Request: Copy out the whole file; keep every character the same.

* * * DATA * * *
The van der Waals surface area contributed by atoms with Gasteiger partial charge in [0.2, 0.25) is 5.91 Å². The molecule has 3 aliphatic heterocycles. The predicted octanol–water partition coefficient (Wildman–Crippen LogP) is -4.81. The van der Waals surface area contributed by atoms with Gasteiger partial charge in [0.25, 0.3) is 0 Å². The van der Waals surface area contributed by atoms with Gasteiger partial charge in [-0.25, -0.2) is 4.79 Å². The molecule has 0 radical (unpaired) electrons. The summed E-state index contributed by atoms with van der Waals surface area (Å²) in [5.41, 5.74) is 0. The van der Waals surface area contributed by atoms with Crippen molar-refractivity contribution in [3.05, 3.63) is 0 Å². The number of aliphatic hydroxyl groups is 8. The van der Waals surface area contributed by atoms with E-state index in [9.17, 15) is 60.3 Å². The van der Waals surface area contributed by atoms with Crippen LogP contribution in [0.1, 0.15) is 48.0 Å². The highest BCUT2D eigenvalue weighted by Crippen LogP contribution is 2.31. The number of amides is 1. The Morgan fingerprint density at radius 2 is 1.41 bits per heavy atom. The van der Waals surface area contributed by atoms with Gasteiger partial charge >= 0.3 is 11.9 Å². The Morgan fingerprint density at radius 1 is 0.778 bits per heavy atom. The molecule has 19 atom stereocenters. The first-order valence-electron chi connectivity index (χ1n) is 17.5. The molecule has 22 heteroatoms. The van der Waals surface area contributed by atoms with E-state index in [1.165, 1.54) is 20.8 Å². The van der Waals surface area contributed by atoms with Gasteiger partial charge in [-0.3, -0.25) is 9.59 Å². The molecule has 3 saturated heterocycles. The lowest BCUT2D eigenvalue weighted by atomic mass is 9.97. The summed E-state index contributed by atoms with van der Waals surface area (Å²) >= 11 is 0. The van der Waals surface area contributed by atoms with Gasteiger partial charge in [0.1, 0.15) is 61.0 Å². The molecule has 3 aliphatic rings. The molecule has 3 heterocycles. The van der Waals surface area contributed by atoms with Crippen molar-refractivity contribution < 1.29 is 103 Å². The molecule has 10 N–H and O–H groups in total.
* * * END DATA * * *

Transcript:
The van der Waals surface area contributed by atoms with Gasteiger partial charge in [0.2, 0.25) is 5.91 Å². The molecule has 3 aliphatic heterocycles. The predicted octanol–water partition coefficient (Wildman–Crippen LogP) is -4.81. The van der Waals surface area contributed by atoms with Gasteiger partial charge in [0.25, 0.3) is 0 Å². The van der Waals surface area contributed by atoms with Gasteiger partial charge in [-0.25, -0.2) is 4.79 Å². The molecule has 0 radical (unpaired) electrons. The summed E-state index contributed by atoms with van der Waals surface area (Å²) in [5.41, 5.74) is 0. The van der Waals surface area contributed by atoms with Crippen molar-refractivity contribution in [3.05, 3.63) is 0 Å². The number of aliphatic hydroxyl groups is 8. The van der Waals surface area contributed by atoms with E-state index in [9.17, 15) is 60.3 Å². The van der Waals surface area contributed by atoms with Crippen LogP contribution in [0.1, 0.15) is 48.0 Å². The highest BCUT2D eigenvalue weighted by Crippen LogP contribution is 2.31. The number of amides is 1. The Morgan fingerprint density at radius 2 is 1.41 bits per heavy atom. The van der Waals surface area contributed by atoms with Gasteiger partial charge >= 0.3 is 11.9 Å². The Morgan fingerprint density at radius 1 is 0.778 bits per heavy atom. The molecule has 19 atom stereocenters. The first-order valence-electron chi connectivity index (χ1n) is 17.5. The molecule has 22 heteroatoms. The van der Waals surface area contributed by atoms with E-state index in [1.165, 1.54) is 20.8 Å². The van der Waals surface area contributed by atoms with Gasteiger partial charge in [-0.3, -0.25) is 9.59 Å². The molecule has 3 saturated heterocycles. The lowest BCUT2D eigenvalue weighted by atomic mass is 9.97. The summed E-state index contributed by atoms with van der Waals surface area (Å²) >= 11 is 0. The van der Waals surface area contributed by atoms with Gasteiger partial charge in [0.1, 0.15) is 61.0 Å². The molecule has 3 aliphatic rings. The molecule has 3 heterocycles. The van der Waals surface area contributed by atoms with Crippen molar-refractivity contribution < 1.29 is 103 Å². The molecule has 10 N–H and O–H groups in total.